Vinyl records have had the same impact on humanity as the printing press. For the first time in history, music could be endlessly duplicated and distributed to the masses.
Still, to be fair, digital music on streaming platforms has had a wider outreach since its introduction. Surprisingly though, there has been a growing interest in vinyl records in the past few years.
So, do vinyl records sound better than digital music? Or is it just that music enthusiasts are merely driven by nostalgia?
In this article, we’ll compare vinyl records to digital music with the help of some audio science.
Theoretically, vinyl records sound like digital music if they use the same audio devices. However, digital music loses quality with compression and loudness. On the other hand, analog music is technically limited from engaging in loudness wars, which makes it sound more authentic.
One of the main arguments audiophiles hold is that digital music isn’t as faithful as vinyl records. In other words, audiophiles believe that digital music loses some sound details because of the sampling process. However, science proves that both recording methods produce the same music.
Any sound recording process starts with gathering air pressure variations, which reflect the recorded sound. These air pressure variations create soundwaves, which are considered analog signals.
To create the recording, producers use a sampling process. They convert analog sound waves into binary numbers using an analog-to-digital converter known as ADC. So, every piece of music was once analog.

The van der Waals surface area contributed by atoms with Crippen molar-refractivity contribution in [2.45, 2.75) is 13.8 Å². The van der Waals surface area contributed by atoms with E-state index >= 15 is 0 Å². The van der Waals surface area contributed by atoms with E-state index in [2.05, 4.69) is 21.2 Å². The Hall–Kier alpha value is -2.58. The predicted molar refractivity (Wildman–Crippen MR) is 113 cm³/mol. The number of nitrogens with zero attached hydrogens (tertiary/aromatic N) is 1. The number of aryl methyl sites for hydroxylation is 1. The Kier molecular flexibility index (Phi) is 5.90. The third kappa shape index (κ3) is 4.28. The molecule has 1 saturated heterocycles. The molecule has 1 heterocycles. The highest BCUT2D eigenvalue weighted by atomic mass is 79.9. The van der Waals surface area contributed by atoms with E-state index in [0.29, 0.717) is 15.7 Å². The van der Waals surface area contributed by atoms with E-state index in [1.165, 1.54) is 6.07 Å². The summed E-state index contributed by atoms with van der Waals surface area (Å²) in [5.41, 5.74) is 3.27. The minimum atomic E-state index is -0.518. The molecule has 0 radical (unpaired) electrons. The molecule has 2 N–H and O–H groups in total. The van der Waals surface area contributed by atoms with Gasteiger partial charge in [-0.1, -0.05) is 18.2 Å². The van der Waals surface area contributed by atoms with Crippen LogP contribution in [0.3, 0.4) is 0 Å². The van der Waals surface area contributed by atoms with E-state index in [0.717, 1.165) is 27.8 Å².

In the sampling process, producers take samples of the original soundwave at various intervals. The standard rate is 44,100 samples per second or 44.1 kHz.
Our ears can’t perceive sounds of frequencies higher than 22 kHz. So, digital recordings having a sampling rate of 44.1 kHz can capture the highest frequency heard by us.
This means that our ears can’t spot the difference between digital audio and analog recordings. Thus, according to science, both music recording types should sound the same when played with the same equipment.
Although science says both analog and digital music should sound the same, they sound different in some cases. Here are some main reasons why vinyl records can sound better to you.
The first and main reason why vinyl records sound better to music enthusiasts is purely nostalgic. It’s more of a placebo effect.
So, even if vinyl records don’t sound better than digital audio, they will appeal to your ears because of the memories they revive. Even the frequent crackles and pops feel like an authentic experience from your youthful years.
Besides, just like modern-day bookworms have grown an appeal for physical books, music enthusiasts might be longing for a tangible music experience. Everything from the turntable setup to the vinyl discs and their jacket art entices more senses beyond the ears.
Vinyl records sound better because the turntable setup gives a stable frequency response. Basically, the frequency response tells you whether the audio you’re listening to will give the same quality throughout the whole listening time.